July 24, 2020
I noticed two orange specs (balls of pollen, maybe) on the varroa tray, and it made me think that a treatment will need to be applied soon (more reading on the subject!). I noticed some drone cells, which are bigger than normal bee cells.
Picture : Perfect Bee
NOT to be confused with queen cells, which are huge and a sign the bees are looking to rear a new queen. Either the one they have is dead, a meanie, not producing well, sick or has left the hive. Of queen cells, there are 3 types : Supercedure, Emergency and Swarm.
- Supersedure cells can be anywhere in the brood nest area. But, you will most often find them on the face of the comb – not the bottom.
- When the queen is lost suddenly, emergency cells are constructed anywhere young larva are available.
- A strong honey bee colony is likely to produce swarm queen cells in the Spring. But, it can happen at any time during the warm months.
Picture : Honey Bee Suite
Honey bee swarming is a natural occurrence for bees. It is reproduction of the colony.
When a colony swarms, a queen (usually the old one) and about half the population of bees leave. They will travel to a new location that has been selected by scout bees to establigh a new hive.
But what about the bees left in the original location? Surely, they need a queen too! Yes, they do.
Before the swarm leaves, numerous queen cells are constructed. These are called swarm cells because their construction is part of swarm preparations.
Once the developing queen larva are mature and ready to emerge, the swarm leaves.
In the next day or so, a new queen will emerge from one of the cells. She kills the other queens still trapped inside and becomes the leader of the colony.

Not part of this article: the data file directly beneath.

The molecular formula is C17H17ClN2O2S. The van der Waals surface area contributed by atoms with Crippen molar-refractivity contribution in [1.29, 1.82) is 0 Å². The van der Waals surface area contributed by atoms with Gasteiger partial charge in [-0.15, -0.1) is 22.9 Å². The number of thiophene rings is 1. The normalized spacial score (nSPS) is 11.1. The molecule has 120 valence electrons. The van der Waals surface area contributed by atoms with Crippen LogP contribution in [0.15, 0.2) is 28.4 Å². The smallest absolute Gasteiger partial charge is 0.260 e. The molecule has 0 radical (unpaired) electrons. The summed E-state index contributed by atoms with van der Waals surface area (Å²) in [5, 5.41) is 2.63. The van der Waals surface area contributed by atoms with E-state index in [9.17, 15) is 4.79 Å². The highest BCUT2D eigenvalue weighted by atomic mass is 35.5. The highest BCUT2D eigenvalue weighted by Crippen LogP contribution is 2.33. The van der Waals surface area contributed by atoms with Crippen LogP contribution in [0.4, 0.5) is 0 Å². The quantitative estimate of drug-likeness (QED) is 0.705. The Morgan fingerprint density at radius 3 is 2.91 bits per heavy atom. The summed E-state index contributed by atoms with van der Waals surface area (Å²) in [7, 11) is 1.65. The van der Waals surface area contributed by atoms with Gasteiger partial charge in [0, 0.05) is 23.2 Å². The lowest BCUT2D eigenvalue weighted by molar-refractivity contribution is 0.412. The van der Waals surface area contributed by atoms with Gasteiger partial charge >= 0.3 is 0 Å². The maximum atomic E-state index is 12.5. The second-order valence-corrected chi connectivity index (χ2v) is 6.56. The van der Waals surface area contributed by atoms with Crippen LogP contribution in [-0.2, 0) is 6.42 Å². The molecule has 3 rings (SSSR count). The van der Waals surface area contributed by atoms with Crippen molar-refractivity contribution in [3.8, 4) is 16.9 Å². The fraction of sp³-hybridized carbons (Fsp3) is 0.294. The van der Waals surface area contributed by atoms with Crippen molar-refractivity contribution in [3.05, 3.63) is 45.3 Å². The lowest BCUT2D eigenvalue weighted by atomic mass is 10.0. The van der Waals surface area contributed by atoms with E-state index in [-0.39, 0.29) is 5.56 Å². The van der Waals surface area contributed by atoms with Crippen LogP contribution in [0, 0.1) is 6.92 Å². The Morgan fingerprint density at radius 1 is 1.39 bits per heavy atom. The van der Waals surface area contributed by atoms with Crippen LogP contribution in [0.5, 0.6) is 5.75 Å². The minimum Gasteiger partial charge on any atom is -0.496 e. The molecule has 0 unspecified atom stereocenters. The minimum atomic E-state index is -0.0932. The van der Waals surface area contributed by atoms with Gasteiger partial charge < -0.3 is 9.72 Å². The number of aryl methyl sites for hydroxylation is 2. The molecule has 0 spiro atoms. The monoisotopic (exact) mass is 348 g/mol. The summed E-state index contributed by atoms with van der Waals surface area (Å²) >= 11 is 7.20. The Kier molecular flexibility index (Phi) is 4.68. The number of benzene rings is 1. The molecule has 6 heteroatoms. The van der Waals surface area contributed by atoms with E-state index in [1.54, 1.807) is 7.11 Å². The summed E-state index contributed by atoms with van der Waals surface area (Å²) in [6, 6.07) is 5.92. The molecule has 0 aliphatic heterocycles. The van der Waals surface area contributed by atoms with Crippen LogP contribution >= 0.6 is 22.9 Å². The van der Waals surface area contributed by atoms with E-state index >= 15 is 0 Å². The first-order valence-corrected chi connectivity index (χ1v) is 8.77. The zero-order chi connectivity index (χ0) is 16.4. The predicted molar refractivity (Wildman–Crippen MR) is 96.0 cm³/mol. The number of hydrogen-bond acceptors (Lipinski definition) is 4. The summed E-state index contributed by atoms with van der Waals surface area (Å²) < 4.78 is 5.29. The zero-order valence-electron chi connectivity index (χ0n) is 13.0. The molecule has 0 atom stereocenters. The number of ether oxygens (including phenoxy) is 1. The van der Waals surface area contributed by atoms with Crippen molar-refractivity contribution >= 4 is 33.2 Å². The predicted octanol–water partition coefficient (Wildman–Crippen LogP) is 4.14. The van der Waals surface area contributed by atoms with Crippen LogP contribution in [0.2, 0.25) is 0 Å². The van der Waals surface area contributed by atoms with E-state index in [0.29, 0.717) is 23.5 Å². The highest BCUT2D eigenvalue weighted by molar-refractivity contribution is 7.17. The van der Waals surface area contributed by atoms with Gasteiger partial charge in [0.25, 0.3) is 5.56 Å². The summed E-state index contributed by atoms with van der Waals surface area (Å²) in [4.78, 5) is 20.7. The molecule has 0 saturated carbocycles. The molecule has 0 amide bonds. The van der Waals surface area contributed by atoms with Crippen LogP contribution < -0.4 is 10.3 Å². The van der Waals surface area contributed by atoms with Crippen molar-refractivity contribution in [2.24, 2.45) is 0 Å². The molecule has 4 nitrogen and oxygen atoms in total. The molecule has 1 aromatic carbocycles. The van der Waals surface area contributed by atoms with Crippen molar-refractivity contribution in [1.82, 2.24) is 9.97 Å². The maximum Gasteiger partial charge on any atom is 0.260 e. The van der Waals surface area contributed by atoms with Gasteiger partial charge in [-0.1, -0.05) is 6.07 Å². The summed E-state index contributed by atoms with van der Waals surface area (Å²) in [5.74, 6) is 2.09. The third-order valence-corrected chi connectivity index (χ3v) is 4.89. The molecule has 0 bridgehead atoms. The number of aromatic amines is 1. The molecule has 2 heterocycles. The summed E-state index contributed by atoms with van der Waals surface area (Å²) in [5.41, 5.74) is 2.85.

So, the question to ask my friends, is: What stage of evolution are we at in our hive ?
Swarming is ok, as long as you are equipped - mentally and physically - to gather the swarm. They usually opt for trees, so it is difficult to access the new colony. Branch cutting, box preparing, people panicking... Swarms are gentle - so they say - therefore containing it and placing it in a new brood box = easily a new hive ! More bees, more honey,.... !!
I also saw eggs and larvae! Exciting, because they are very tiny, and difficult to see for a new beekeeper. By placing a frame horizontally, sun back to you, you can see them better. Shiny and white.
Picture : Wikipedia
Six of the frames were full and capped with new bees to hatch, and a lot of new comb on the back of the other frames. Richard took some pictures. I am always afraid to tilt a frame too much and possibly lose the queen, but technically, she is surrounded and protected by other bees tending to her, so unless I'm very clumsy, she should be fine. (HAve you noticed, dear reader, that I present problems to you, then talk myself out of it ??? But, hey, you are my beekeeping diary, after all...)
With so many bees, I am afraid they need more room. That they'll swarm. So I ordered a medium height honey box, and 10 frames, a bee brush, and a queen excluder to put on top of the brood box. It's basically a screen which prevents the queen from going upwards. The slots are too small for her to pass through, but big enough for worker bees. So, the bees move up and along the frames, making comb and honey, while the queen stays below laying eggs, but not in the honey frames. Prrrrettty smart.